What do COVID vaccinations, the assassination of JFK, and the moon landing all have in common? They have all been the subject of conspiracy theories. And there are plenty more. According to research carried out by Pew Research Center, more than half of Americans have heard of QAnon, one of the better-known conspiracy groups of recent times. For as many blog posts, updates on Instagram, and TikToks, there are as many variations in the perception of reality. This is a good and bad thing. On the one hand, it is healthy to think critically about the information we are given. On the other, we can end up straying too far from common sense, putting us and others in danger
A sense of belonging and identity
Conspiracy theories, extremism, even intolerance, can all give someone a sense of belonging and identity. This is especially so if someone accepts those conspiracy theories, extreme views or intolerance from friends or family members. Our emotions serve as a significant motivator for our behavior, and if the choice is between rejection of those views or a sense of belonging, often we will choose a sense of belonging. As psychology professor Arie W. Kruglanski points out, one of the appealing factors of extremism is the “ideological narrative—the story a terrorist group tells to justify its actions,” justifying the actions according to “group values.” Group values can give someone a sense of belonging or identity, and that can be quite attractive when someone has low self-esteem, or they feel isolated.
Our fear of uncertainty
When we create conspiracy theories or we hold extreme views, we claim to know "the truth", whether or not we have the evidence to back it up. We prefer this false sense of certainty because our brains are hardwired to fear uncertainty. For our predecessors, uncertainty posed a significant threat: It meant that we might not survive the night, we might not know where we would find food or shelter, and we might not know whether that beast was going to devour us. In the twenty-first century, we still fear uncertainty with the same sense of mortal dread, and so some of us would prefer to cling to the certainty of conspiracy theories or extreme views, rather than embrace that uncertainty. This is especially true if we have survived trauma. Research shows that we are more likely to adopt black-and-white thinking to avoid the uncertainty we fear.
A growth in technology
Before the cell phone and social media, conspiracy theories might have been a problem confined to small ripples in social circles. But every post, like and retweet transforms these half-baked ideas into verified authority. We haven’t got the time to verify every last piece of information, so we rely on information from others, and, as a result, we can quickly drift from any semblance of reality. And if we were just talking about us adults, that’s one thing, but as Helen Lovejoy said in the Simpsons, “Won’t someone please think of the children!”. According to the United Nations, the internet is one of the main strategies used to recruit children to extremism, and the same can be said for conspiracy theories.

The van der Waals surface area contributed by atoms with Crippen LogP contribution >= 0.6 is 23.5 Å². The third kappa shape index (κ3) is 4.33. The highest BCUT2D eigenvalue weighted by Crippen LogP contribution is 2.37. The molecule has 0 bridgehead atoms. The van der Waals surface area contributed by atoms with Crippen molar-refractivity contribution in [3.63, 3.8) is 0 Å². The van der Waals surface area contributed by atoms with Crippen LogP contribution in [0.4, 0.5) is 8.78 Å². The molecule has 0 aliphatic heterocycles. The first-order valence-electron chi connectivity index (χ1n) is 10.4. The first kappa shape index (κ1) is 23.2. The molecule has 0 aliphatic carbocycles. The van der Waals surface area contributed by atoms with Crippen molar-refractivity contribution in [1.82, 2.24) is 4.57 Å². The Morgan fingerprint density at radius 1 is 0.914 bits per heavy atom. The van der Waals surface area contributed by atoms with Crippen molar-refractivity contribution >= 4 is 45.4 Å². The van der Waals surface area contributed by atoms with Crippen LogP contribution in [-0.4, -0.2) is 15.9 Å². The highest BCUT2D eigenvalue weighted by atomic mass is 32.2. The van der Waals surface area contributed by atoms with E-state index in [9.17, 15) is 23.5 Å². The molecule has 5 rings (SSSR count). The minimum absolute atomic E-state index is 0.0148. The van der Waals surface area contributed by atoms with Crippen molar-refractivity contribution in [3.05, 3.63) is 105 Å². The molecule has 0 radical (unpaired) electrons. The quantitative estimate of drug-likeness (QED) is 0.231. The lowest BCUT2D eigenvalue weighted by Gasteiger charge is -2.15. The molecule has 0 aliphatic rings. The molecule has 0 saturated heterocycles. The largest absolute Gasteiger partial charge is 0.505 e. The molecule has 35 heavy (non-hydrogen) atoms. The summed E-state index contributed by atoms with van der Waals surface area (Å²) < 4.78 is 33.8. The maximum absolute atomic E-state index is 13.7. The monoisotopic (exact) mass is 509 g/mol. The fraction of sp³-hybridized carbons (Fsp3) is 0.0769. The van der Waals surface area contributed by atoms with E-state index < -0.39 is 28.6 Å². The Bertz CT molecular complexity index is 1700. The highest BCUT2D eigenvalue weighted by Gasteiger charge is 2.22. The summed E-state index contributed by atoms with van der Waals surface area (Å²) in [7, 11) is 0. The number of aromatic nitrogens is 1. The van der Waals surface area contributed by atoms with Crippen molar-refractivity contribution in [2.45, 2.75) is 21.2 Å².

Pandemics = Conspiracy theories, extremism, and intolerance
It is no coincidence that we are examining conspiracy theories as we emerge from a pandemic. History shows us that conspiracy theories, extremism, and intolerance thrive during times of crisis and upheaval. Most pandemics followed this pattern, whether it was the cholera epidemics between the 1830s and 1860s or the 1918 influenza pandemic which killed fifty million worldwide. As Ervin Staub points out in The Roots of Evil: The Psychological and Cultural Origins of Genocide and Other Forms of Group Violence, acts of extremism such as genocides “often arise under conditions of acute societal uncertainty.”
Distress tolerance, and rebuilding a sense of belonging and identity
So what to do about all of this? If our fear of uncertainty is keeping us reaching for conspiracy theories, extremism and intolerance as much as our quick fix of social media, we need to learn how to reduce the distress associated with uncertainty. Your brain is an amazing flexible tool, so it can relearn as much of what it has learned already. This includes learning to tolerate uncertainty. Sometimes this can follow a basic exposure approach, where we identify uncertainty in our daily life, and then adopt a mindful approach as we breathe through the discomfort of it. That way, our brain can learn that this is survivable.
You can also identify where you might have made assumptions to fill the gap of uncertainty, checking the facts and challenging some of those black-and-white thought patterns. In addition, you can identify other ways to develop a sense of belonging and identity, ways that are more constructive than conspiracy theories, extremism, and intolerance.
I hope you find all of this helpful. If you have any questions, get in touch.
Book online today for a free callback.
Alternatively, you can email us at firstname.lastname@example.org or call us on +1 (201) 779-6917.
Chris Warren-Dickins LLB MA LPC
Explore Transform LLC
Counseling and Psychotherapy in Bergen County, New Jersey
+1 (201) 779-6917
#ConspiracyTheories, #Extremism, #Intolerance, #Polarization, #MentalHealth, #Depression, #Anxiety, #Stress, #Self-Esteem, #Counseling, #Psychotherapy, #FindATherapist, #Ridgewood, #BergenCounty, #NewJersey, #teletherapy, #FindACounselor